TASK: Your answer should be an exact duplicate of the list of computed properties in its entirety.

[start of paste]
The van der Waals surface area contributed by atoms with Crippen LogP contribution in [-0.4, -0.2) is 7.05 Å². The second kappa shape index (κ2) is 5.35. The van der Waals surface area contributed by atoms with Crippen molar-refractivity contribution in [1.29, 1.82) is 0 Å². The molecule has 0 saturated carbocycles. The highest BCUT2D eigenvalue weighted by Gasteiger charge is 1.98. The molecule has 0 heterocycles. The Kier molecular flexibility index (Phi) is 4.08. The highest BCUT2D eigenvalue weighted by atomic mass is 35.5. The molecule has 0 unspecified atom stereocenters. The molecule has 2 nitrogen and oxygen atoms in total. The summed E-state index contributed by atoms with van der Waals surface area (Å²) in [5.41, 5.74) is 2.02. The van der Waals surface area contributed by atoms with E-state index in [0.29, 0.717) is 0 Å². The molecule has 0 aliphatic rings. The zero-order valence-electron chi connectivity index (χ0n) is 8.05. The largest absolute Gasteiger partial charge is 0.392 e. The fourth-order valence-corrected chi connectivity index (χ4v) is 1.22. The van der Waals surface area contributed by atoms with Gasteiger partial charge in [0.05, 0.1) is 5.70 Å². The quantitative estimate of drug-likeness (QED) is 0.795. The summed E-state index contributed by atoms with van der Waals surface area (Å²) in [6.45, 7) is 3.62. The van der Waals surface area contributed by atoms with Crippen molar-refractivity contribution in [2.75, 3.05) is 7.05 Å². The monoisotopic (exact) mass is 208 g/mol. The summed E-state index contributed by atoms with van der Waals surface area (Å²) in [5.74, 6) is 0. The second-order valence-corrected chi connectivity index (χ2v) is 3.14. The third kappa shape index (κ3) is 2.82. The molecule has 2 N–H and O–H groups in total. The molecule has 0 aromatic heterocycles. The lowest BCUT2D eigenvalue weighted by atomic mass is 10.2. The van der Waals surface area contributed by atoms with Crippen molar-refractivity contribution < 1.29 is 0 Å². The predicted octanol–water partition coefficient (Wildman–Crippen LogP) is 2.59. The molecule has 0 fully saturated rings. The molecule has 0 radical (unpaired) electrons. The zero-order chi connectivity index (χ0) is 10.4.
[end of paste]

The van der Waals surface area contributed by atoms with Crippen LogP contribution in [-0.4, -0.2) is 7.05 Å². The second kappa shape index (κ2) is 5.35. The van der Waals surface area contributed by atoms with Crippen molar-refractivity contribution in [1.29, 1.82) is 0 Å². The molecule has 0 saturated carbocycles. The highest BCUT2D eigenvalue weighted by Gasteiger charge is 1.98. The molecule has 0 heterocycles. The Kier molecular flexibility index (Phi) is 4.08. The highest BCUT2D eigenvalue weighted by atomic mass is 35.5. The molecule has 0 unspecified atom stereocenters. The molecule has 2 nitrogen and oxygen atoms in total. The summed E-state index contributed by atoms with van der Waals surface area (Å²) in [5.41, 5.74) is 2.02. The van der Waals surface area contributed by atoms with E-state index in [0.29, 0.717) is 0 Å². The molecule has 0 aliphatic rings. The zero-order valence-electron chi connectivity index (χ0n) is 8.05. The largest absolute Gasteiger partial charge is 0.392 e. The fourth-order valence-corrected chi connectivity index (χ4v) is 1.22. The van der Waals surface area contributed by atoms with Gasteiger partial charge in [0.05, 0.1) is 5.70 Å². The quantitative estimate of drug-likeness (QED) is 0.795. The summed E-state index contributed by atoms with van der Waals surface area (Å²) in [6.45, 7) is 3.62. The van der Waals surface area contributed by atoms with Crippen molar-refractivity contribution in [2.75, 3.05) is 7.05 Å². The monoisotopic (exact) mass is 208 g/mol. The summed E-state index contributed by atoms with van der Waals surface area (Å²) in [5.74, 6) is 0. The second-order valence-corrected chi connectivity index (χ2v) is 3.14. The third kappa shape index (κ3) is 2.82. The molecule has 2 N–H and O–H groups in total. The molecule has 0 aromatic heterocycles. The lowest BCUT2D eigenvalue weighted by atomic mass is 10.2. The van der Waals surface area contributed by atoms with Crippen molar-refractivity contribution < 1.29 is 0 Å². The predicted octanol–water partition coefficient (Wildman–Crippen LogP) is 2.59. The molecule has 0 fully saturated rings. The molecule has 0 radical (unpaired) electrons. The zero-order chi connectivity index (χ0) is 10.4.